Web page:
Despite women accounting for 44 percent of postgraduates and Ph.D. holders in STEM fields, their representation in the Science Technology Engineering Math (STEM) workforce remains low, at just 13.9 percent.
While the number of female students in STEM has risen, their participation in the workforce remains low shows a UNESCO report. Experts say that STEM is missing out on half of the world’s potential as many females do not prefer having a career in mathematics and science.
In almost all education systems about 87 percent of boys responded significantly more often than girls that they would like to pursue a job that involves mathematics. A medical professional said that female doctors prefer specialties that have fewer working hours like dermatology, or plastics.
A report by the World Bank on ‘The Equality Equation: Advancing the Participation of Women and Girls in STEM’ noticed that as the country’s income rises, gaps between the likelihood of studying STEM between women and men widen.
Exploring global patterns the report stated that merely 18 percent of girls enrolled at the tertiary level are pursuing studies in the field of STEM, as compared to 35 percent of boys.
Women account for 33 percent of researchers, 22 percent of professionals working in artificial intelligence, and 28 percent of engineering students across the world. This is the case despite repeated global calls for increasing women representation in the STEM workforce.
The scenario, however, is better in India, with nearly 43 percent of STEM graduates being women, as opposed to other developed nations like the United States, Canada, and the UK, where there are fewer women – 34 percent, 31 percent, and 38 percent, respectively – studying STEM at the tertiary level. The findings highlight the persistent gender gap in the STEM industry, where women continue to face significant challenges in achieving equal representation and advancement opportunities.
Radha, a new mother, said that she is taking a break from work as a software engineer to concentrate on her child. “I will go back to work once my child is ready to go to school. I want to be there for my child, I have earned enough to live comfortably now and my husband is also a software engineer.”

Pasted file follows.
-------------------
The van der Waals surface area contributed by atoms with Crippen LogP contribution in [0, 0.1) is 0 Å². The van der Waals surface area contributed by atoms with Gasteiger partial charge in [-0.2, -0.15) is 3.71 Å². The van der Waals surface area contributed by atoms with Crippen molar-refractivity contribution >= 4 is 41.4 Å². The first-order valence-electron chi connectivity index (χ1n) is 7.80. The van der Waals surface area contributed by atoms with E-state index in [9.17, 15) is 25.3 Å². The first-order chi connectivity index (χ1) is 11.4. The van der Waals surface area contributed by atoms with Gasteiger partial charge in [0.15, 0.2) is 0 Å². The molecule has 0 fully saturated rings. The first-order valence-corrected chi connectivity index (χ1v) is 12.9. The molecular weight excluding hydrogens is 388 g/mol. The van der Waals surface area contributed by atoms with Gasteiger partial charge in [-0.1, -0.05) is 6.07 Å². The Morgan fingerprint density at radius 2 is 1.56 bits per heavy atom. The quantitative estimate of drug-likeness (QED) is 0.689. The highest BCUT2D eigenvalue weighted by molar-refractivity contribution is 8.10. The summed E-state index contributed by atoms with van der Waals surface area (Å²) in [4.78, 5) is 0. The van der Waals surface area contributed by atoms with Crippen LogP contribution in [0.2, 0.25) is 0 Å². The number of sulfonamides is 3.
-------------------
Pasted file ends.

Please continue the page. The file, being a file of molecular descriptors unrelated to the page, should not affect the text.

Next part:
The UNESCO study found that while the number of women earning advanced degrees in STEM fields has been steadily increasing, women are significantly underrepresented in the STEM workforce. This gap is particularly seen in fields such as engineering, computer science, and physics, where women make up less than 20 percent of the workforce.
The study’s authors suggest that a range of factors contribute to the persistent underrepresentation of women in the STEM workforce, including bias and discrimination, lack of role models and mentors, and societal stereotypes about gender and science.
A newly married 27-year-old said she felt like she needed to give up her job to do her duties as a wife and daughter-in-law now. Experts say, changing this mindset that a lady does not have to work after marriage and other such patriarchal ideals need to change.
The study emphasizes the need for continued efforts to address systemic barriers and promote diversity and inclusion in STEM fields.
The report by the World Bank to help close the gap, recommends addressing gender biases in learning materials, engaging parents, encouraging participation in STEM-related extracurricular activities, featuring female-role models, and promoting partnerships with the private sector bringing financial support to non-profit STEM initiatives.
Professor K. Jaishankar, Founding Principal Director of Justice Sciences said, “We need to continue to encourage and support women in pursuing STEM education and careers, but we also need to address the systemic barriers that limit their opportunities and impede their advancement.” He added that the patriarchal setup in India is the major reason for this gap.
The study’s findings have important implications for policymakers, educators, and employers in STEM fields and they need to do more, said a source.